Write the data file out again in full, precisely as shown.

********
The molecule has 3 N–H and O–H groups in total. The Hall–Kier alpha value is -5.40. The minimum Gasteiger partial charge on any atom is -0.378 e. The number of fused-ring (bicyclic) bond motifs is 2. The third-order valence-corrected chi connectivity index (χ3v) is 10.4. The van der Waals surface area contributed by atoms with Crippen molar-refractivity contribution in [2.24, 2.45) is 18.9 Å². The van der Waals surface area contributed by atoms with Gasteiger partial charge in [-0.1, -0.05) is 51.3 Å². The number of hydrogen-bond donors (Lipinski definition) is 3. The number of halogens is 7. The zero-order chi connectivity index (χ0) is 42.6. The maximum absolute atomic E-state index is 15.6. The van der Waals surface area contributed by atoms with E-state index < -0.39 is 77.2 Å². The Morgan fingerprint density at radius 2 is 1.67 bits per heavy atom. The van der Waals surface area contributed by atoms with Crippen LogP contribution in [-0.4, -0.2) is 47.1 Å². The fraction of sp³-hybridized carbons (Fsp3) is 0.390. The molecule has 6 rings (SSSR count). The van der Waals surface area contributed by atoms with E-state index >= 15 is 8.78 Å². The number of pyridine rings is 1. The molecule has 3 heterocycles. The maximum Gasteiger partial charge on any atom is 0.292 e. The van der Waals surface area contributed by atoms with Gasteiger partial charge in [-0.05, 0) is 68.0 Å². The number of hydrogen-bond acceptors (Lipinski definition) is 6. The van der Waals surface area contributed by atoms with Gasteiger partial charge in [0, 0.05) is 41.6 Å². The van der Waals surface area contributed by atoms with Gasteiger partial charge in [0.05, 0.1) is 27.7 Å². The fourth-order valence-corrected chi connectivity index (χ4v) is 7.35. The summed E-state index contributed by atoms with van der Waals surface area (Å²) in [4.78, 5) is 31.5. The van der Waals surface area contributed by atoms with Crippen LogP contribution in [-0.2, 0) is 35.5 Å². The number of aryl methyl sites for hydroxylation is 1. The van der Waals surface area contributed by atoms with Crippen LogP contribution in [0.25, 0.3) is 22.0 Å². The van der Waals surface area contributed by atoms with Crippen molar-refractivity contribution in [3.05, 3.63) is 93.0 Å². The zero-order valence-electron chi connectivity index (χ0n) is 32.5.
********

The molecule has 3 N–H and O–H groups in total. The Hall–Kier alpha value is -5.40. The minimum Gasteiger partial charge on any atom is -0.378 e. The number of fused-ring (bicyclic) bond motifs is 2. The third-order valence-corrected chi connectivity index (χ3v) is 10.4. The van der Waals surface area contributed by atoms with Crippen molar-refractivity contribution in [2.24, 2.45) is 18.9 Å². The van der Waals surface area contributed by atoms with Gasteiger partial charge in [-0.1, -0.05) is 51.3 Å². The number of hydrogen-bond donors (Lipinski definition) is 3. The number of halogens is 7. The zero-order chi connectivity index (χ0) is 42.6. The maximum absolute atomic E-state index is 15.6. The van der Waals surface area contributed by atoms with E-state index < -0.39 is 77.2 Å². The Morgan fingerprint density at radius 2 is 1.67 bits per heavy atom. The van der Waals surface area contributed by atoms with Crippen LogP contribution in [-0.4, -0.2) is 47.1 Å². The fraction of sp³-hybridized carbons (Fsp3) is 0.390. The molecule has 6 rings (SSSR count). The van der Waals surface area contributed by atoms with E-state index >= 15 is 8.78 Å². The number of pyridine rings is 1. The molecule has 3 heterocycles. The maximum Gasteiger partial charge on any atom is 0.292 e. The van der Waals surface area contributed by atoms with Gasteiger partial charge in [-0.05, 0) is 68.0 Å². The number of hydrogen-bond acceptors (Lipinski definition) is 6. The van der Waals surface area contributed by atoms with Gasteiger partial charge in [0, 0.05) is 41.6 Å². The van der Waals surface area contributed by atoms with Gasteiger partial charge in [0.05, 0.1) is 27.7 Å². The fourth-order valence-corrected chi connectivity index (χ4v) is 7.35. The summed E-state index contributed by atoms with van der Waals surface area (Å²) in [4.78, 5) is 31.5. The van der Waals surface area contributed by atoms with Crippen LogP contribution in [-0.2, 0) is 35.5 Å². The number of aryl methyl sites for hydroxylation is 1. The van der Waals surface area contributed by atoms with Crippen LogP contribution in [0.25, 0.3) is 22.0 Å². The van der Waals surface area contributed by atoms with Crippen molar-refractivity contribution in [3.05, 3.63) is 93.0 Å². The zero-order valence-electron chi connectivity index (χ0n) is 32.5.